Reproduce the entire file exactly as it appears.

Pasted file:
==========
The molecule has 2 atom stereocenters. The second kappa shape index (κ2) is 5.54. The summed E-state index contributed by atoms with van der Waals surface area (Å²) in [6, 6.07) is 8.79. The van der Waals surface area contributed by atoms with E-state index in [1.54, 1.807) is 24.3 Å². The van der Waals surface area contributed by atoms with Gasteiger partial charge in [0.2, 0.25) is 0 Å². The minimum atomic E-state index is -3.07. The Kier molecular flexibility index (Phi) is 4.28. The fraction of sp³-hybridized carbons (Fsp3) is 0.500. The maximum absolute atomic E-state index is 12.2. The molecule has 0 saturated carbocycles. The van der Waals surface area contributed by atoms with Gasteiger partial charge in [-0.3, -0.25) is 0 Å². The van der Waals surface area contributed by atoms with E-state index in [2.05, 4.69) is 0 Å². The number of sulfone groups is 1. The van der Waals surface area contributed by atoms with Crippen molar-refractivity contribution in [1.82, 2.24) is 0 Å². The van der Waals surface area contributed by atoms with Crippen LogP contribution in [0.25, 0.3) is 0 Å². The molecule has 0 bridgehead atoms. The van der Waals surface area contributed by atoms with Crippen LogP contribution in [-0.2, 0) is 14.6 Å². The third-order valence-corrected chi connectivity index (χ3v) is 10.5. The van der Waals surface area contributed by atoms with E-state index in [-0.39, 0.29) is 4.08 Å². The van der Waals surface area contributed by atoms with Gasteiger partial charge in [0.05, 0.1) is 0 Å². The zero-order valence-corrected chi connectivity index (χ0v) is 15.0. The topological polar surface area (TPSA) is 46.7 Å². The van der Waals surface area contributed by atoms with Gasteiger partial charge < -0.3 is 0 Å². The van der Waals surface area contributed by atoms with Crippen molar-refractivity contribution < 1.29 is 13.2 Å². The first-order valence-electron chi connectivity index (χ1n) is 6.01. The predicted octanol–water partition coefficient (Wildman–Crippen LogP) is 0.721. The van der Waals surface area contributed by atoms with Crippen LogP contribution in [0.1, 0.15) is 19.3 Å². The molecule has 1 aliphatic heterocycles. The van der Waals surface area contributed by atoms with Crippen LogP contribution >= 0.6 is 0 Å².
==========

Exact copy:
The molecule has 2 atom stereocenters. The second kappa shape index (κ2) is 5.54. The summed E-state index contributed by atoms with van der Waals surface area (Å²) in [6, 6.07) is 8.79. The van der Waals surface area contributed by atoms with E-state index in [1.54, 1.807) is 24.3 Å². The van der Waals surface area contributed by atoms with Gasteiger partial charge in [0.2, 0.25) is 0 Å². The minimum atomic E-state index is -3.07. The Kier molecular flexibility index (Phi) is 4.28. The fraction of sp³-hybridized carbons (Fsp3) is 0.500. The maximum absolute atomic E-state index is 12.2. The molecule has 0 saturated carbocycles. The van der Waals surface area contributed by atoms with Gasteiger partial charge in [-0.3, -0.25) is 0 Å². The van der Waals surface area contributed by atoms with E-state index in [2.05, 4.69) is 0 Å². The number of sulfone groups is 1. The van der Waals surface area contributed by atoms with Crippen molar-refractivity contribution in [1.82, 2.24) is 0 Å². The van der Waals surface area contributed by atoms with Crippen LogP contribution in [0.25, 0.3) is 0 Å². The molecule has 0 bridgehead atoms. The van der Waals surface area contributed by atoms with Crippen LogP contribution in [-0.2, 0) is 14.6 Å². The third-order valence-corrected chi connectivity index (χ3v) is 10.5. The van der Waals surface area contributed by atoms with E-state index in [-0.39, 0.29) is 4.08 Å². The van der Waals surface area contributed by atoms with Gasteiger partial charge in [0.05, 0.1) is 0 Å². The zero-order valence-corrected chi connectivity index (χ0v) is 15.0. The topological polar surface area (TPSA) is 46.7 Å². The van der Waals surface area contributed by atoms with Gasteiger partial charge < -0.3 is 0 Å². The van der Waals surface area contributed by atoms with Crippen molar-refractivity contribution < 1.29 is 13.2 Å². The first-order valence-electron chi connectivity index (χ1n) is 6.01. The predicted octanol–water partition coefficient (Wildman–Crippen LogP) is 0.721. The van der Waals surface area contributed by atoms with Crippen LogP contribution in [0.1, 0.15) is 19.3 Å². The molecule has 1 aliphatic heterocycles. The van der Waals surface area contributed by atoms with Crippen LogP contribution >= 0.6 is 0 Å².